Lord Young’s long-promised review of Health and Safety in the UK has been published. If you’re interested, you can download your very own copy here.

It could be worse – the feared “bonfire of the legislation” fails to appear, replaced by a recommendation that

The current raft of health and safety regulations should be consolidated into a single set of accessible regulations

(Page 40)

I’m not actually sure what that means – the normal meaning of the word “accessible” makes no sense in that sentence – but I’m guessing that he wants to replace the current laws with new ones that say the same things in more easily understood ways.

Much of the report focusses on regulation of the “no win no fee” lawyers and the insurance industry to remove fear of the “compensaition culture”, and I’m all in favour of that, as long as a channel remains by which people who’ve been harmed by the genuine uncaring negligence of others can be given recompense. But whatever the Daily Mail might say, Health and Safety isn’t about fighting compensation claims, so lets move on.

Regulation of the Health and Safety profession is a key point:

Professionalise health and safety consultants with a qualification requirement that all consultants should be accredited to professional bodies…

Page 15

This is something the profession itself has been asking for for years, although we’re still squabbling among ourselves about how the accreditation will work: the trouble is, Health and Safety is such a wide subject that no one person is ever going to be universally competent, so you’ll end up with people accredited by the category of what they can cover: You could end up with an accreditation scheme so complex that potential employers can’t use it – which is exactly where we are now, with a quaification/experience framework that is completely meaningful and adequate – to the tiny minority of people who understand it. Meanwhile we have potential employers specifying “NEBOSH Qualified” and thinking that they’re going to get a Health and Safety version of a “Universal Soldier”, not realising that there are currently at least eight different NEBOSH qualifications, no single one of which demonstrates even a reasonable level of competence in any except the most basic areas.

I’d feel more confident that this was likely to happen under the present government if Michael Clapham’s Early Day Motion of 2007, asking for exactly this sort of regulation, had received the support of at least one Conservative MP.

He seems to have a hangup with risk assessment – for example his recommendation

Simplify the risk assessment procedure for low hazard workplaces…

Everywhere that Health and Safety law requires a risk assessment, it specifies that it should be Suitable and Sufficient and address significant hazards: so we already seem to be specifying that a low hazard workplace can have simple assessments (or if it’s really low hazard, no assessment at all). More worrying is his assertion that the law should

Exempt employers from risk assessments for employees working from home in a low hazard environment

So there you are, home-based workers – you can use your computer workstation until you’re crippled with RSI (which Young seems to consider on page 27 a low-impact hazard), and your employer can claim they didn’t know it was likely to happen.

Even more worryingly, he wants to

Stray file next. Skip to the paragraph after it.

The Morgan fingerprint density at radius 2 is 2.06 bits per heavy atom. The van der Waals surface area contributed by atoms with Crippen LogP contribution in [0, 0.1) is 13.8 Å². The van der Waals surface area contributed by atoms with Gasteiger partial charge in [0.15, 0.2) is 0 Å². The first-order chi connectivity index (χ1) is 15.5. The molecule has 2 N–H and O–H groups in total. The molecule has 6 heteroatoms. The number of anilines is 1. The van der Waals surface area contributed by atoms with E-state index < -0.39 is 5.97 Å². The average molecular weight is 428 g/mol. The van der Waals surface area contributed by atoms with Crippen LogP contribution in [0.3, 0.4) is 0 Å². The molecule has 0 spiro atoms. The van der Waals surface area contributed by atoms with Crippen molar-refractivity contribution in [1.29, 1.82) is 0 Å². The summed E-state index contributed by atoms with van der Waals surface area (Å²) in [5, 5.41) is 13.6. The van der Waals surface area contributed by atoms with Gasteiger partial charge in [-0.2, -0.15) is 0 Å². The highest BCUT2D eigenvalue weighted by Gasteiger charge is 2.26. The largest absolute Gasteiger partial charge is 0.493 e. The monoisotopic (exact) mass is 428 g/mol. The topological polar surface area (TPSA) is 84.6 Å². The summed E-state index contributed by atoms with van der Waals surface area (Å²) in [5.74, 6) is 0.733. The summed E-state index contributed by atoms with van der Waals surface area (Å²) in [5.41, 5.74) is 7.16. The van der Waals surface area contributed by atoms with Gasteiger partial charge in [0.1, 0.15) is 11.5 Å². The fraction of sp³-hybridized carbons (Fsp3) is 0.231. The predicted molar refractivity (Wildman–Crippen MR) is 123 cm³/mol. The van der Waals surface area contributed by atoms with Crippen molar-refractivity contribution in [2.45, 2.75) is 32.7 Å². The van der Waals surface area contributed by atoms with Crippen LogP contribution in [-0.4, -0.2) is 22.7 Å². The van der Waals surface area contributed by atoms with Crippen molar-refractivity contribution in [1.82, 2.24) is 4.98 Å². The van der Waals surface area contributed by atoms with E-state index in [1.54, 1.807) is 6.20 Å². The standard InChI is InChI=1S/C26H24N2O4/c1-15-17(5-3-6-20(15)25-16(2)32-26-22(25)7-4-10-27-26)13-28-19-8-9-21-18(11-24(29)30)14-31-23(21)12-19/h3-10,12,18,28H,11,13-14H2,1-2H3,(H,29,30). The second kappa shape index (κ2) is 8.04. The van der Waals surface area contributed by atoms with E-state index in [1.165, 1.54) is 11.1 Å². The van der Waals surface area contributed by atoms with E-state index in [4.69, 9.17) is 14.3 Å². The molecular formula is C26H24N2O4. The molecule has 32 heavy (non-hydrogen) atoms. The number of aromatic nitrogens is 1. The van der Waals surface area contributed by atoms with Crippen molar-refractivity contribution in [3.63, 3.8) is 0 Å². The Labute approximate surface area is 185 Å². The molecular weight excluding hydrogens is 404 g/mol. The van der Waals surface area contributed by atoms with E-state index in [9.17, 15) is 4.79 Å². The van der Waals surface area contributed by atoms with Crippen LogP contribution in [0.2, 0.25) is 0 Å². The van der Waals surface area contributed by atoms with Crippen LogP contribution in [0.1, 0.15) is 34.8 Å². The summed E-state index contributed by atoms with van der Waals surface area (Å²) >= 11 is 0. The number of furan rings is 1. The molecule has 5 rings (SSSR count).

Simplify the process that schools and similar organisations undertake before taking children on trips


Introduce a single consent form that covers all activities a child may undertake during his or her time at a school

(both page 37)

Abolish the Adventure Activities Licensing Authority, and replace licensing with a Code of Practice

(page 36)

Google “Lyme Bay Tragedy” for an example of why that’s NOT a good idea.

So, the consent form that you sign before your 12-year-old goes on the coach trip to the Science Museum, will cover them for the rock climbing trip in four years time. You don’t yet know the teacher who’ll lead that trip, or how the trip’ll be planned…and the activity leader won’t have necessarily had any formal test of competence!

There are some worrying inaccuracies which, minor in themselves, raise concerns about the amount of care taken over the whole report:

…hence the example of the restaurant that banned toothpicks…

…which never happened, except in Daily Mail-land

…officials are giving poor advice to organisations and individuals, who are in turn prevented from running an event (for example a school fete)…

Make my day – give me a reliable reference for a school fete cancelled on safety grounds.

Currently where an employee is absent from work for three days following an accident or injury at work, a RIDDOR form is required

No. A RIDDOR is required if an employee is unfit for normal duties for three days following an accident or injury at work. So they could be at work on light duties, and the rules would still apply. His Lordship wants to increase the reporting time to seven days – which will decrease the number of reports, but isn’t likely to have any other effect.

The Management of Health and Safety at Work Regulations Approved Code of Practice is a legally enforceable guide for business

No it isn’t. An ACoP is by definition not legally enforceable of itself. It’s a statement that “if you do this you’ll definitely be compliant”, but it isn’t by itself enforceable .

So, it’s all a bit mediocre: not as bad as I feared or as good as I hoped. I predict that for most workplaces the impact will be minimal.

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